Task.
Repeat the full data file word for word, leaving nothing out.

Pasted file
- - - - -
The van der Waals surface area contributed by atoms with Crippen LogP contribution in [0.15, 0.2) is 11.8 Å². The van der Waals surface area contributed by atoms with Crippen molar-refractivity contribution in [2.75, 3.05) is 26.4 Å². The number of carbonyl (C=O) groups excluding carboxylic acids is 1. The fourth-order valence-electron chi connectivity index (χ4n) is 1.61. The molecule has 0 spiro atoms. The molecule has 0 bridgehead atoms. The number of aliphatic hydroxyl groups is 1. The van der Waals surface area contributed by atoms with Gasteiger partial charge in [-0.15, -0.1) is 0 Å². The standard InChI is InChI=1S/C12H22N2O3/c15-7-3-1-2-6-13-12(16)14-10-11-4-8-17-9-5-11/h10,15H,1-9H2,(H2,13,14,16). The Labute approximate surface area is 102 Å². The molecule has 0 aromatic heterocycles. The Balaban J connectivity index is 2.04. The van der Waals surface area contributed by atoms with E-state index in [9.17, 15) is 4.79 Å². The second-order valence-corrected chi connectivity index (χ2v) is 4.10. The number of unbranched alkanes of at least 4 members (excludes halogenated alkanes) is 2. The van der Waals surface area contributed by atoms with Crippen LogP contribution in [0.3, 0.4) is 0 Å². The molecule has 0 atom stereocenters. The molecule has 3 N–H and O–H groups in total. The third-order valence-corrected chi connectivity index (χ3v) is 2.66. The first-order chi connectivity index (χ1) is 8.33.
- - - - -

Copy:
The van der Waals surface area contributed by atoms with Crippen LogP contribution in [0.15, 0.2) is 11.8 Å². The van der Waals surface area contributed by atoms with Crippen molar-refractivity contribution in [2.75, 3.05) is 26.4 Å². The number of carbonyl (C=O) groups excluding carboxylic acids is 1. The fourth-order valence-electron chi connectivity index (χ4n) is 1.61. The molecule has 0 spiro atoms. The molecule has 0 bridgehead atoms. The number of aliphatic hydroxyl groups is 1. The van der Waals surface area contributed by atoms with Gasteiger partial charge in [-0.15, -0.1) is 0 Å². The standard InChI is InChI=1S/C12H22N2O3/c15-7-3-1-2-6-13-12(16)14-10-11-4-8-17-9-5-11/h10,15H,1-9H2,(H2,13,14,16). The Labute approximate surface area is 102 Å². The molecule has 0 aromatic heterocycles. The Balaban J connectivity index is 2.04. The van der Waals surface area contributed by atoms with E-state index in [9.17, 15) is 4.79 Å². The second-order valence-corrected chi connectivity index (χ2v) is 4.10. The number of unbranched alkanes of at least 4 members (excludes halogenated alkanes) is 2. The van der Waals surface area contributed by atoms with Crippen LogP contribution in [0.3, 0.4) is 0 Å². The molecule has 0 atom stereocenters. The molecule has 3 N–H and O–H groups in total. The third-order valence-corrected chi connectivity index (χ3v) is 2.66. The first-order chi connectivity index (χ1) is 8.33.